People in healthcare use the term “continuum of care” to describe how various aspects of the system serve the individual patient. The doctor prescribes, the nurse monitors and educates, the therapist rehabilitates, the pharmacist fills, the chaplain counsels and so on and so forth. All these entities, complex in themselves, serve the unified purpose of providing the patient has the best care possible.
Obviously, this doesn’t work nearly as smoothly as a continuum in practical application, but in a country that spends more on health care than any other nation in the world, you can be sure that some steps to address the inefficiencies in care delivery and quality are taking place.
A key paradigm shift has been in the way they measure the quality of care.
To oversimplify, care has traditionally been measured in terms of outcomes, i.e. you check into the hospital with a certain condition, and you come out either better or worse. Your state when you leave is your outcome, and of course, you’re expected to be better when you leave than when you came in. Your outcome was the biggest statement about the quality of care, and it was the standard upon which insurances paid and hospitals made their name.
But the tide seems to be turning to a new sort of measure, here’s why. Outcomes can reveal whether your status has improved or not improved, but not why. So, while we might be able to discern that your outcome of heart failure was bad, we know very little about how we got to that status. It’s like some sort of grade that you got in a drama class or a speech class, you know the kind where the teacher says, “You got a B+” and you wonder where exactly you missed the mark because it seems so arbitrary. Was it because of the doctor or the nurse or the therapist or the pharmacist or the chaplain?
Enter the process measure: Process measures are steps that can be taken to achieve a particular outcome. This means instead of giving you a final grade at the end of the class, you have intermediate steps that serve as gauging your progress. For instance, if you get prescribed a medication, a process measure could be as simple as being educated on how to properly administer the drug and its side effects. Sounds simple, right? But something that simple could ensure a better outcome. Not by itself of course, hence the word process.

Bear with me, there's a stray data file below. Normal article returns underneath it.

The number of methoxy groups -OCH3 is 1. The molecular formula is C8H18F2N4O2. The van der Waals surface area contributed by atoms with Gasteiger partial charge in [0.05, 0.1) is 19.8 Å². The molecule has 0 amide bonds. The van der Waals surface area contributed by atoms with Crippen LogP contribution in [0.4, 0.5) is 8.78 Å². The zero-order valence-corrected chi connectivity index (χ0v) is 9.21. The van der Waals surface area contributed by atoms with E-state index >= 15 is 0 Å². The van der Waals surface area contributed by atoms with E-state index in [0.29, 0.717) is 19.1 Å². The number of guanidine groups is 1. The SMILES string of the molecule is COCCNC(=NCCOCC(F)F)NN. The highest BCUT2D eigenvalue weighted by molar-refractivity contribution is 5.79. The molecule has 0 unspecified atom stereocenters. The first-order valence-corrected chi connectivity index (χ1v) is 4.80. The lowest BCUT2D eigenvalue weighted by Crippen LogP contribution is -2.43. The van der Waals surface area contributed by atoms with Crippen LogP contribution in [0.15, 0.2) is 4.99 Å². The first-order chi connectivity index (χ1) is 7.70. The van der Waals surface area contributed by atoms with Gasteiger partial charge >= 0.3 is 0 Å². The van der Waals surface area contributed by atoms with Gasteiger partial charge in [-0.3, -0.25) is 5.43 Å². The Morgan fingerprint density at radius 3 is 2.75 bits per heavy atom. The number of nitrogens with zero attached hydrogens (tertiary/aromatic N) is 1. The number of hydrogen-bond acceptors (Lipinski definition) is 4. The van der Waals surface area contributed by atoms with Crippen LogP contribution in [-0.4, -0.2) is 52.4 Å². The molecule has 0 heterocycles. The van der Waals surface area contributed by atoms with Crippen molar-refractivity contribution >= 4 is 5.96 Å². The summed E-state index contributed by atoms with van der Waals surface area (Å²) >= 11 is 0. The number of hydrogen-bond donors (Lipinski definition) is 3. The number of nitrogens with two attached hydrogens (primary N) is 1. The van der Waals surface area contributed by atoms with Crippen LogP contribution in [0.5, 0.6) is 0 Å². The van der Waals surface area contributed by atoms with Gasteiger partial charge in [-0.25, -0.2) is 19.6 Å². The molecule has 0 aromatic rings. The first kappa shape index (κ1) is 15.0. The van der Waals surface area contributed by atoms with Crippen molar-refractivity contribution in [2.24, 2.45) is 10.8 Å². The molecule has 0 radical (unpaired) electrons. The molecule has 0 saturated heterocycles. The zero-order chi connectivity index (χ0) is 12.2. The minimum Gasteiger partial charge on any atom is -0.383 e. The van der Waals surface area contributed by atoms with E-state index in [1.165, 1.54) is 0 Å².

What if churches were concerned less with the outcome, and more with the process?
While we have people in church who can answer the question of whether they are saved or not, few of them understand the daily Christian life, or even wrestle with it. In fact, many young Christians I know, wonder what they should do, what they can do, and how to do it. Now, churches often say what you shoudn’t do, but in very few instances, do we shed light or examples on what they can do.
The proper shift can take place from, “Do you know where you will go if you die today?” to “How are you bringing heaven on earth today?”
While on one hand this can sound like a remix of “the journey is the destination” cliche, I think that across the “continuum” of salvation, it would help if the various complex moving parts would see how each contributor to the process — the teacher, the janitor, the engineer, the doctor — would be as valued as the pastor or as the church itself. The outcome is not up to us, but the things in between, the process, is something that seems within our grasp or put more precisely, something that God wants us to take hold of. We can trust God for the outcome.
That is not to say that God is undergoing process (as in process theology), but we are, and that’s a good thing. If we focused less on the outcome, we might increase the quality of care in our churches and our own relationships by focusing on the processes of friendship, vulnerability, and authenticity.